I remember reading a story called The Perfect Heart many years ago, and it's stuck with me all these years, so I thought I'd give y'all the link to a copy of it that I found here. It's worth the click and the read.
Life here has been slowing down a tiny bit as we get into December. In the month of November, we saw over 1,900 patients, and they kept us hopping. But we're hoping that we'll continue to slow down as we near our Christmas vacation (which is starting next Wednesday!!! *happy dance*).
|A few random shots from the last month...the fellow on the bottom right, |
by the way, is grinning for a picture that I was supposed to be
sending my mom, his "mother-in-law". 😉
Anyway, hope y'all had a blessed Monday, and that you have a wonderful remainder of the week.
Keep the faith, and hold your light high as you shine in your corner of the world.
Thursday, December 3, 2015
You may have started to wonder if we still exist having no blogging activity. Blogging in one of those things that has been in the back of my mind, but I always seemed to find other things to do;). I almost decided not to blog after I realized we have some recent blogs. But.. here we go..
With clinic slowing down again, it gives us time to go visit people. It is especially enjoyable to go visit patients who have stayed at the hospital. It is always rewarding to see how they have improved since they left the hospital. It brings a connection when you can sit down and visit with people within their environment.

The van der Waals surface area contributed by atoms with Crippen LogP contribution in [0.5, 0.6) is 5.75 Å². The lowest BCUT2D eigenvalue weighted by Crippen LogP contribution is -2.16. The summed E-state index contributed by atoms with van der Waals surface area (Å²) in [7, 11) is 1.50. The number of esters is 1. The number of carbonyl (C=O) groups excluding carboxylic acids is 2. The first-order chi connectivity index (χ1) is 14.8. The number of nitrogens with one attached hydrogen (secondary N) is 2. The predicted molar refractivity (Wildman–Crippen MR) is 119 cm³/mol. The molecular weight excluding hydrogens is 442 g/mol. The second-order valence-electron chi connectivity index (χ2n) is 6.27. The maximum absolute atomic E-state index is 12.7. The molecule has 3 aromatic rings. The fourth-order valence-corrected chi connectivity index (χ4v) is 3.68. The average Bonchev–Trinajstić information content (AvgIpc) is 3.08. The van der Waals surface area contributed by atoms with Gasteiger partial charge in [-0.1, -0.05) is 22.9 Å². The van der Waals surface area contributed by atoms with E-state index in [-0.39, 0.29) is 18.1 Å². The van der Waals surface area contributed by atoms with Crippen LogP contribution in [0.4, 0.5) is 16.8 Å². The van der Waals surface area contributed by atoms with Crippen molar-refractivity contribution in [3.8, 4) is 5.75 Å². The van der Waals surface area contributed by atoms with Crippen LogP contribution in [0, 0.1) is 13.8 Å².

The past few months have been a whirl wind of events. I can't pinpoint one particular happening that I want to share with you.
Several thoughts that have been twirling through my mind the past couple weeks are being soldiers for Christ. God doesn't promise peace and calmness but, brings trials along in our lives. God wants us to be soldiers for Him. A quote from The Christian Daily Challenge devotional "He makes them ford through streams, and swim through rivers, and climb mountains, and walk many a long march with heavy knapsacks of sorrow on their backs." Sometimes it is easy to question what God takes us through. However, I always realize that God knows what He is doing.
The last several weeks have been very busy. We had long clinic days. Many hard decisions to make, some long exhausting cases, but God has been very good. He has given the grace and strength that we have needed. He also brought trials into our lives that have been trying and painful. Through it all God has been strong, showing who is in control. We have seen life and death. Close death experiences, joyful experiences and much more.
The tests come when you have multiple patients needing a nurse. Haitians are as human as Americans/Canadians ;) thinking that their illness/injury is the worst. It is an emergency, we need to be seen first. Patiently, you tell them to wait their turn. By 1:00 pm, my patience starts wearing thin when I have to tell someone for the umpteenth time to wait patiently a nurse will be coming.
I always love the patients who come in for consults complaining of everything that could possibly be wrong. We try to discern what the underlying problem is. I have concluded for some, it is needing love and a listening ear. Time after time they will return for 'randevous' with different complaints. However, in the end they feel better because someone listened and they have more medicine:). These are the times I have to remind myself 'What Would Jesus Do?'